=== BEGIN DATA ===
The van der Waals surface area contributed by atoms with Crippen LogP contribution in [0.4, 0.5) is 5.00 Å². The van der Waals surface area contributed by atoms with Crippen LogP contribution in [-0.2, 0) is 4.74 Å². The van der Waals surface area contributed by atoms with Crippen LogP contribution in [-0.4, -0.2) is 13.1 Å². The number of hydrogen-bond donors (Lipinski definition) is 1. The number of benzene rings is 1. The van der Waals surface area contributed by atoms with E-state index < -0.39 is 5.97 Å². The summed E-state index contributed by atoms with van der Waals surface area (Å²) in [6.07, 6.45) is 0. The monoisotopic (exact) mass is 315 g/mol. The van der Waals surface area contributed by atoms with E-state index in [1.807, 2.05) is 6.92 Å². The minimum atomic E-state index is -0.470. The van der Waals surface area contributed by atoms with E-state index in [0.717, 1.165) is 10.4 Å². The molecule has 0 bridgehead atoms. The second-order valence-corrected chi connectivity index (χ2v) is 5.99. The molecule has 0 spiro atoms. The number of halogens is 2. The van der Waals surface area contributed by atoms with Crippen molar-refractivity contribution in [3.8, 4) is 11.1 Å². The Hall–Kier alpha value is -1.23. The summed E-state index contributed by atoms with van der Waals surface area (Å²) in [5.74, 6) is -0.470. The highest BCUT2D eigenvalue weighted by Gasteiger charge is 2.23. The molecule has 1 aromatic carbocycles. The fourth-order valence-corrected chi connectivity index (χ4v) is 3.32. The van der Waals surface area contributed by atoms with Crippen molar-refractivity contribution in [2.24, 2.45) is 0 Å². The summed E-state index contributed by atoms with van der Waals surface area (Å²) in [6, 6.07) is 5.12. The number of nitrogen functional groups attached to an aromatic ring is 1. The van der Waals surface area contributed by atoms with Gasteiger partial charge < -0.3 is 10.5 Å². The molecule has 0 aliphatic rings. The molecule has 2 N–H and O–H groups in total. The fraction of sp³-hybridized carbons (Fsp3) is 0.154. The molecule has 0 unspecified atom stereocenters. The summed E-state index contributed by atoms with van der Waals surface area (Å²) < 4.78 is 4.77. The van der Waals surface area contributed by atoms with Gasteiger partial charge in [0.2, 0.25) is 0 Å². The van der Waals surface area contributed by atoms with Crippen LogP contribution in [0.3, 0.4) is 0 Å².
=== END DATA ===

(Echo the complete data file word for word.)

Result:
The van der Waals surface area contributed by atoms with Crippen LogP contribution in [0.4, 0.5) is 5.00 Å². The van der Waals surface area contributed by atoms with Crippen LogP contribution in [-0.2, 0) is 4.74 Å². The van der Waals surface area contributed by atoms with Crippen LogP contribution in [-0.4, -0.2) is 13.1 Å². The number of hydrogen-bond donors (Lipinski definition) is 1. The number of benzene rings is 1. The van der Waals surface area contributed by atoms with E-state index < -0.39 is 5.97 Å². The summed E-state index contributed by atoms with van der Waals surface area (Å²) in [6.07, 6.45) is 0. The monoisotopic (exact) mass is 315 g/mol. The van der Waals surface area contributed by atoms with E-state index in [1.807, 2.05) is 6.92 Å². The minimum atomic E-state index is -0.470. The van der Waals surface area contributed by atoms with E-state index in [0.717, 1.165) is 10.4 Å². The molecule has 0 bridgehead atoms. The second-order valence-corrected chi connectivity index (χ2v) is 5.99. The molecule has 0 spiro atoms. The number of halogens is 2. The van der Waals surface area contributed by atoms with Crippen molar-refractivity contribution in [3.8, 4) is 11.1 Å². The Hall–Kier alpha value is -1.23. The summed E-state index contributed by atoms with van der Waals surface area (Å²) in [5.74, 6) is -0.470. The highest BCUT2D eigenvalue weighted by Gasteiger charge is 2.23. The molecule has 1 aromatic carbocycles. The fourth-order valence-corrected chi connectivity index (χ4v) is 3.32. The van der Waals surface area contributed by atoms with Crippen molar-refractivity contribution in [2.24, 2.45) is 0 Å². The summed E-state index contributed by atoms with van der Waals surface area (Å²) in [6, 6.07) is 5.12. The number of nitrogen functional groups attached to an aromatic ring is 1. The van der Waals surface area contributed by atoms with Gasteiger partial charge < -0.3 is 10.5 Å². The molecule has 0 aliphatic rings. The molecule has 2 N–H and O–H groups in total. The fraction of sp³-hybridized carbons (Fsp3) is 0.154. The molecule has 0 unspecified atom stereocenters. The summed E-state index contributed by atoms with van der Waals surface area (Å²) < 4.78 is 4.77. The van der Waals surface area contributed by atoms with Gasteiger partial charge in [0.2, 0.25) is 0 Å². The van der Waals surface area contributed by atoms with Crippen LogP contribution in [0.3, 0.4) is 0 Å².